WPD Community Chest (2016)
£50,000 for energy saving improvements in community buildings in Midlands, South West and South Wales
Project duration: September 2016 ongoing
The WPD Community Chest is a grant scheme which distributes awards of up to £1,000 to communities to reduce their energy use through improvements to village halls and other community buildings.
It is funded by the network operator Western Power Distribution (WPD) and administered by CSE, and is open to groups in the Midlands, the South West and South Wales (e.g. WPD's area of operation - see the postcode checker in the Guidance and Eligibility document).
All sorts of energy-saving improvements qualify including roof or cavity wall insulation, boiler replacement, new heating controls, double or secondary glazing, draught proofing, smart lighting, and replacing of appliances like fridges or water heaters for more energy efficient models. It can also fund water-saving equipment like new taps and showers.
This is the scheme's fifth round of funding. See below the photo for details of earlier rounds (2010, 2012, 2014 and 2015) and case studies of successful applicants. WPD have made some changes this year, requiring grant recipients to hold a community event following the installation of their improvements in order to demonstrate the benefits of saving energy with the wider community.
Groups who wish to apply to the Community Chest should read the guidance carefully and complete the application form and energy survey, all downloadable below:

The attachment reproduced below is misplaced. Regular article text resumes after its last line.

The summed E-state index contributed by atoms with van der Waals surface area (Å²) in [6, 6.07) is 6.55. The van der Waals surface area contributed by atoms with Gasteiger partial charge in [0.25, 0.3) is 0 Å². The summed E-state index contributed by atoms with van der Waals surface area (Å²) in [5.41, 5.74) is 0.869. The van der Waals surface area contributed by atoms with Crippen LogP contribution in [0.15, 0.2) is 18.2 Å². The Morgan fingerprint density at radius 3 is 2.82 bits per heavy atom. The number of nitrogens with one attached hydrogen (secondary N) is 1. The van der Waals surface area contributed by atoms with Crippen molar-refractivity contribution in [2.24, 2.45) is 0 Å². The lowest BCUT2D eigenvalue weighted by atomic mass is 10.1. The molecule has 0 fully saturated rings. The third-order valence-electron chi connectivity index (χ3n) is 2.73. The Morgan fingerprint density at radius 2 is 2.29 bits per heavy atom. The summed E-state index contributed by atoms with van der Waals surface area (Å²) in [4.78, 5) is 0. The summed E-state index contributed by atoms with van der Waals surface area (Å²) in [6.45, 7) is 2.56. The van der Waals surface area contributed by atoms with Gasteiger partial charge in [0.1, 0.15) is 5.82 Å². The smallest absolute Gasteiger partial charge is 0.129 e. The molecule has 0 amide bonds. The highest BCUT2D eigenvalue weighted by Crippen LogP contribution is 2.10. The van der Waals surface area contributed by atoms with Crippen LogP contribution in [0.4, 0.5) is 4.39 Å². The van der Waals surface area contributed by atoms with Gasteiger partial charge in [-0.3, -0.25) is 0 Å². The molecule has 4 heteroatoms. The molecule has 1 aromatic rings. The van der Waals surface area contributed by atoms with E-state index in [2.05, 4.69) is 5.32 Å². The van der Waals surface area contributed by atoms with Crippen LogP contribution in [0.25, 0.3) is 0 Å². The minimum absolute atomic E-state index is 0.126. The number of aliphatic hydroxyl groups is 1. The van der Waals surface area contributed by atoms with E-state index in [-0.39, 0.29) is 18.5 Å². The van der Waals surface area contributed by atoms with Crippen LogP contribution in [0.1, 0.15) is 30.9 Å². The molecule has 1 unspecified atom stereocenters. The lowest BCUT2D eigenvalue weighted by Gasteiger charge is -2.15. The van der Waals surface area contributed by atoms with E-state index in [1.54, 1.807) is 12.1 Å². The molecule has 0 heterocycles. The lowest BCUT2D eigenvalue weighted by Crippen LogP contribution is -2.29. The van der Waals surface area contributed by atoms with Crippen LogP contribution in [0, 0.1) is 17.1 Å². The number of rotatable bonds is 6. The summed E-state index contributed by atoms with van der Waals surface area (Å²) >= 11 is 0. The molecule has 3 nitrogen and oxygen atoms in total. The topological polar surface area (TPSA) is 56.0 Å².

[* If PDF opens in your browser, save it onto your computer first before filling it in.]
Funding will be awarded on a first-come-first-served basis to groups whose applications meet the terms of the scheme. The scheme will close on Wednesday 30 November 2016, or earlier if the grant pot is exhausted sooner. Questions? Contact firstname.lastname@example.org.
The WPD Community Chest ran for the first time in 2010-11 and was repeated in 2012, 2014 and 2015. Over 200 buildings have now benefitted from the grant including village halls, arts centres, sports clubs, learning centres and even other buildings like community shops, museum and a lobster hatchery!
Case study: Heating improvements at Greenway Centre and St Martin's Community Hall
Case study: Lighting upgrades at Trinity Centre and Whisty Community Association
Case study: Secondary glazing at Roll for the Soul and Zion Community Arts Space
Case study: High-performance thermal doors at Dyrham and Hinton village hall
In 2015, 55 community buildings received a Community Chest grant. Patchway Community Centre in South Gloucestershire was one of them. The applicant told us: “We have had the LED panels installed in our dim hall and the difference is amazing. It is as if someone has come along and cut skylights in the ceiling, the hall is now very bright and cheerful. “Of course we have two other added advantages: the total power usage has been halved, or better, and I will not have to balance precariously on the old step ladder changing tubes and starters in the old fluorescents. The money saved means we will not have to put up our room rentals this year so a great saving to all the groups who use the premises.”
The Old Post Centre in Derbyshire was able to replace three very draughty windows and the Arts Factory in Rhondda, South Wales are looking forward to a warmer winter thanks to their new combi boiler. Elsewhere Knappe Cross Community Centre in Devon will be making huge savings from installing cavity wall insulation to keep the heat in.
Another aim of the scheme is to encourage community building users to think about their energy use as a whole and to find low cost and free improvements to make as well as more expensive upgrades. Applicants are therefore required to complete a walkaround energy survey before applying to help identify where improvements can be made.
Robert of St Andrew’s Church, Whitestaunton, Somerset said: “Your grant has incentivised us to conduct an energy efficiency audit which has been most helpful. The church is the only community building in the village so we hope to bring more folk in.”